Improving the Limit of Detection of Nanoscale Sensors by Directed Binding to High-Sensitivity Areas
Journal article, 2010
The revelation of protein protein-interactions is one of the main preoccupations in the field of proteomics. Nanoplasmonics has emerged as an attractive surface-based technique because of its ability to sense protein binding under physiological conditions in a label-free manner. Here, we use short-range ordered holes with a diameter of similar to 150 nm and a depth of similar to 50 nm as a nanoplasmonic template. A similar to 40 nm high cylindrical region of Au is exposed on the walls of the holes only, while the rest of the surface consists of TiO2. Since the sensitivity is confined to the nanometric holes, the use of two different materials for the sensor substrate offers the opportunity to selectively bind proteins to the most sensitive Au regions on the sensor surface. This was realized by applying material-selective poly(ethylene glycol)-based surface chemistry, restricting NeutrAvidin binding to surface-immobilized biotin on the Au areas only. We show that under mass-transport limited conditions (low nM bulk concentrations), the initial time-resolved response of uptake could be increased by a factor of almost 20 compared with the case where proteins were allowed to bind on the entire sensor surface and stress the generic relevance of this concept for nanoscale sensors. In the scope of further optimizing the limit of detection (LOD) of the sensor structure, we present finite-element (FE) simulations to unravel spatially resolved binding rates. These revealed that the binding rates in the holes occur in a highly inhomogeneous manner with highest binding rates observed at the upper rim of the holes and the lowest rates observed at the bottom of the holes. By assuming a plasmonic field distribution with enhanced sensitivity at the Au-TiO(2)interface, the FE simulations reproduced the experimental findings qualitatively.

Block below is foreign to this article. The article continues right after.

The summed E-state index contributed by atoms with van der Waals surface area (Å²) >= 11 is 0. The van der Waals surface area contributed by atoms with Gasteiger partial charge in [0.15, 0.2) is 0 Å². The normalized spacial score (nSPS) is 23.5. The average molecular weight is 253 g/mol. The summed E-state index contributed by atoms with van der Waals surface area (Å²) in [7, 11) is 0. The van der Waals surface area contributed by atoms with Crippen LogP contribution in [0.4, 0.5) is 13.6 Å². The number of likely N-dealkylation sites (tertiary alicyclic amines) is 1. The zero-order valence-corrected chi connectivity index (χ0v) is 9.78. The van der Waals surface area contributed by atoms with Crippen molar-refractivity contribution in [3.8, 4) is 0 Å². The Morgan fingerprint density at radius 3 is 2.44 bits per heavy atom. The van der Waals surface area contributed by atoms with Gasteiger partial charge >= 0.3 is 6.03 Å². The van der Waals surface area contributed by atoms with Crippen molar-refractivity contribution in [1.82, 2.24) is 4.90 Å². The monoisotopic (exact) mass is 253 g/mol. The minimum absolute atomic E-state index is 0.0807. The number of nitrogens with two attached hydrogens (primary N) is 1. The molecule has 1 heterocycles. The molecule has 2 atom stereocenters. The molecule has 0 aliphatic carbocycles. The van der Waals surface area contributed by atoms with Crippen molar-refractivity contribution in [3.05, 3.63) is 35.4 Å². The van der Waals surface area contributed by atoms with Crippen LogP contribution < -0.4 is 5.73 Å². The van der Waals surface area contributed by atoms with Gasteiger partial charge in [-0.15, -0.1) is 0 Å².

selective surface chemistry
localized surface plasmon resonance (LSPR)